1.3 Recognize Privilege

“Check your privilege”. We’ve all heard that statement at least once. In the previous section, we introduced the concept that our unconscious bias gives more advantage to some identities over others. To have an honest conversation about inclusion, we need to recognize that there are different levels of power and privilege associated with different identities, which can have an impact on whether people feel included or excluded in specific contexts.

One thing that can happen when we start to have conversations about privilege is that people whose identities are associated with power and privilege can feel defensive.  Defensive thoughts and conversations sound like this:

“I didn’t ask for privilege. I was born into it so this isn’t my fault.”

“I may have privilege but I have worked for everything I have.”

“It’s an excuse to say that your identity stops you from achieving what you want to achieve. It’s all about hard work.”

The conversation about power and privilege is about helping people with privilege to understand its impacts, and to use their power to support others. It is not about blaming someone for having more privilege than someone else, or about having to give things up. The ultimate goal of conversations about privilege is to achieve equity [1].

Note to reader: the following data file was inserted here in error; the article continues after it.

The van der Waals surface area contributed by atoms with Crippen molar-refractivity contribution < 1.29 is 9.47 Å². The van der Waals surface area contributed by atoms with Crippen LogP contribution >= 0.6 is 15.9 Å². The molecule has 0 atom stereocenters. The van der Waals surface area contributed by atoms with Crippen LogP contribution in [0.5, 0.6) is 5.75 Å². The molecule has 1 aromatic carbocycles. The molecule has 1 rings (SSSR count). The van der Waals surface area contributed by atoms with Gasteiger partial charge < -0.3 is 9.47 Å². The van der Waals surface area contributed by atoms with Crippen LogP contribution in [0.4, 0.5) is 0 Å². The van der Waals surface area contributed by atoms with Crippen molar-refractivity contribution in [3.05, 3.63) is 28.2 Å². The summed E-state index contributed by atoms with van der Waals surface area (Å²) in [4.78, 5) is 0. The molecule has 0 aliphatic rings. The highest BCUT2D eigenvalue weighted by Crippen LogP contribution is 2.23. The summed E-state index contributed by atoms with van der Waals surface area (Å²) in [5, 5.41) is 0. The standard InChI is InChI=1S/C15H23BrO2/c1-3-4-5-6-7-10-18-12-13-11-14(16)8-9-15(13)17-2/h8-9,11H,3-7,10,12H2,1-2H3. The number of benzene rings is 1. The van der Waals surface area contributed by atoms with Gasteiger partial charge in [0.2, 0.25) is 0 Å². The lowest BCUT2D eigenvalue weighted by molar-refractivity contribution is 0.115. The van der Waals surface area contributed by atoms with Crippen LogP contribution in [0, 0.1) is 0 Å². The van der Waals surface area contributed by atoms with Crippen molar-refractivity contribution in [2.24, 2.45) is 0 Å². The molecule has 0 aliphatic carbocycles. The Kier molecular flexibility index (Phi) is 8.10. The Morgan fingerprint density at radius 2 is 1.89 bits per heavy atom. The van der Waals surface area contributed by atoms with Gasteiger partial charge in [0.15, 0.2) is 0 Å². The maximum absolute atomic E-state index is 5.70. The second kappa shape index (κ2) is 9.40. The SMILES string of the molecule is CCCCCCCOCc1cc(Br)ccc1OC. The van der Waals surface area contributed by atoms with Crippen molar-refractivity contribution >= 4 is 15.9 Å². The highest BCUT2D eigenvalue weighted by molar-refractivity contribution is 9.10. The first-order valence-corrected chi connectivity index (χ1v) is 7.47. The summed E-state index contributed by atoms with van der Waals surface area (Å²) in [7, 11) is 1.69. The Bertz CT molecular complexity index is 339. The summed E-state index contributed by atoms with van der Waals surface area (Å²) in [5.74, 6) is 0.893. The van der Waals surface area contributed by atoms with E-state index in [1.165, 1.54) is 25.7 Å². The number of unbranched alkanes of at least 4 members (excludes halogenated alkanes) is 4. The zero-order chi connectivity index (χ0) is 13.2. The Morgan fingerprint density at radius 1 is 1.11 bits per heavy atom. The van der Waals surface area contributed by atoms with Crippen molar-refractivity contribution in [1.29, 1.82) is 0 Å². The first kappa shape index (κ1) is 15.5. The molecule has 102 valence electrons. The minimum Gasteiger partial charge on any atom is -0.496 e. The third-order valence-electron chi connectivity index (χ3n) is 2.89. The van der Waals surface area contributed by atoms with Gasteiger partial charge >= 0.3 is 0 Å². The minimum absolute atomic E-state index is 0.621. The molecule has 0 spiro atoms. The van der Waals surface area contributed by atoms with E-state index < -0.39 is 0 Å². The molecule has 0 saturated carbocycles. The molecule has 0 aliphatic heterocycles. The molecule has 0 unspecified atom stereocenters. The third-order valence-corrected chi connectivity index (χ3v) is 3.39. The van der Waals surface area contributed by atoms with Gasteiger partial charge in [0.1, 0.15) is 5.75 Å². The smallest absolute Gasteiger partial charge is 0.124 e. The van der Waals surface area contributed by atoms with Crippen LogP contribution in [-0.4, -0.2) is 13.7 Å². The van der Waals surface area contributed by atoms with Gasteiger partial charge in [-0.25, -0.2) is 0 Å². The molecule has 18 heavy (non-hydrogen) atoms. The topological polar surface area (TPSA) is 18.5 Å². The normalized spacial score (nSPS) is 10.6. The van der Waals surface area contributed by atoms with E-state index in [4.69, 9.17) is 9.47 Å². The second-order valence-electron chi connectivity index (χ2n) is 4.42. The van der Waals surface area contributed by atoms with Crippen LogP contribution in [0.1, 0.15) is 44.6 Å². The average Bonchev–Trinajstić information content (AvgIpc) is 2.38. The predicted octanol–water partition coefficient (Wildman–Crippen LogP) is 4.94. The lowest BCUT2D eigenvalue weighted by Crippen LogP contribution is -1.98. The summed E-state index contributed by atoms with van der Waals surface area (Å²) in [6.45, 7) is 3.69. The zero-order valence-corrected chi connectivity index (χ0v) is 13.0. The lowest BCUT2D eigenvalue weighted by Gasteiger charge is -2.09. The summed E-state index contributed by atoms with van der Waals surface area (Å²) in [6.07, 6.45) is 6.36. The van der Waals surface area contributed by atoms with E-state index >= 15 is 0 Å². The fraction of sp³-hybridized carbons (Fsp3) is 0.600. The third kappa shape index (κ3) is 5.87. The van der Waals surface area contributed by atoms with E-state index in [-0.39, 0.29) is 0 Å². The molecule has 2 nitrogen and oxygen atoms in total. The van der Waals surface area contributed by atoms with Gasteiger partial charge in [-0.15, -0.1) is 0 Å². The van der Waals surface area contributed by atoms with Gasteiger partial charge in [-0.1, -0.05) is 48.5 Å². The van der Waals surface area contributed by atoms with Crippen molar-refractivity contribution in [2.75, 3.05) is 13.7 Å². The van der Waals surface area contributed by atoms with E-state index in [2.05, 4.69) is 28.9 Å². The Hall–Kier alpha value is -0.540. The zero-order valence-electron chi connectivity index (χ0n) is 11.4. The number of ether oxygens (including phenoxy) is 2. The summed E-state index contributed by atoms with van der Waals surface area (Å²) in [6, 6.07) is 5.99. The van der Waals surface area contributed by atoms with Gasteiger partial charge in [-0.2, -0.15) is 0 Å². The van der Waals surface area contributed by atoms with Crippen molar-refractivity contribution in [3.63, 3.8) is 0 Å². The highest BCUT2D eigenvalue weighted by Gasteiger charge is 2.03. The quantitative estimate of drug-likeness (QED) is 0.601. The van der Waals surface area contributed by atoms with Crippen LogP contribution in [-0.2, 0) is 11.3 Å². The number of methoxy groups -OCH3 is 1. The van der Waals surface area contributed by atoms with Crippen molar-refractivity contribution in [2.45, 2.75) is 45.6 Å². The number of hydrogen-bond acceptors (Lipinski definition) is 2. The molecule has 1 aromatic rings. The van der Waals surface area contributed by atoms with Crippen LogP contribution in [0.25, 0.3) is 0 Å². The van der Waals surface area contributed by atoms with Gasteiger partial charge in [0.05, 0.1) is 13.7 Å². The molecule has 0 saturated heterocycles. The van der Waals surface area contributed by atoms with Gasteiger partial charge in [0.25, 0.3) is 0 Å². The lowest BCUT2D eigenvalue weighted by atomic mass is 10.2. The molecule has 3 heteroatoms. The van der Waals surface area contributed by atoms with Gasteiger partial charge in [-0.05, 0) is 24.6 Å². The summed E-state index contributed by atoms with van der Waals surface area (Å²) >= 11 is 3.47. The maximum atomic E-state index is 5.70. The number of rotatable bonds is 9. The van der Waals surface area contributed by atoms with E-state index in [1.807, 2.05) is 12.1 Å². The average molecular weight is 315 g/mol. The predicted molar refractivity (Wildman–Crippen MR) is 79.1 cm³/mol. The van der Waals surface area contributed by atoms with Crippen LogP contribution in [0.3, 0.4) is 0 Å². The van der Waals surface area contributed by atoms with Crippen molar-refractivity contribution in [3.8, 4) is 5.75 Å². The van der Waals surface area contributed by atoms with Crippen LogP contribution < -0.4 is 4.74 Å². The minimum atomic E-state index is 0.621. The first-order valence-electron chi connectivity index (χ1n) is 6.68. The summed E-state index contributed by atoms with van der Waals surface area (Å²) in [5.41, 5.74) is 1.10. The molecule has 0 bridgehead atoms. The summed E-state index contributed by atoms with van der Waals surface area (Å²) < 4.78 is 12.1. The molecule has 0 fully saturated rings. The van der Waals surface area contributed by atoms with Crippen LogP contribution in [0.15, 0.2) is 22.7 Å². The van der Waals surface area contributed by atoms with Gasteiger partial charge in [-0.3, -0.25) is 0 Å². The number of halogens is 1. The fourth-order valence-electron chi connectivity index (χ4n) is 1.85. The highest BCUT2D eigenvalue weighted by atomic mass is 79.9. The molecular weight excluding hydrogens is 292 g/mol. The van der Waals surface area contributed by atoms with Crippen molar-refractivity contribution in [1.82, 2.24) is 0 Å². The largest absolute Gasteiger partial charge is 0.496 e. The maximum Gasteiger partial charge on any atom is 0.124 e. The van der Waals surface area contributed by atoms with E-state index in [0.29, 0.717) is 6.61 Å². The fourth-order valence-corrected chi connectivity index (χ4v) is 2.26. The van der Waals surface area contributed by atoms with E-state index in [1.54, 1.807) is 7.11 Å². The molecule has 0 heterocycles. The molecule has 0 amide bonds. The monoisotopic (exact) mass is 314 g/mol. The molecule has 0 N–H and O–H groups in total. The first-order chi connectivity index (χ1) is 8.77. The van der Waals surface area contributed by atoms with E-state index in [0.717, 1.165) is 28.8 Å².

Conversations about power and privilege need to start with awareness and build towards understanding and action.

Without recognizing and acknowledging the different levels of power and privilege that exist among members of your governance board (or potential members), it will be difficult to build a culture of inclusion.

In Appendix 1, we have created a resource on how to develop a framework for inclusive governance. This tool may be helpful for you to use with your board when you are starting this conversation.

  1. Hartzer, Paul (December 26, 2016). Using Privilege as Opportunity, Recognizing Privilege as Default. Retrieved from The Good Men Project.


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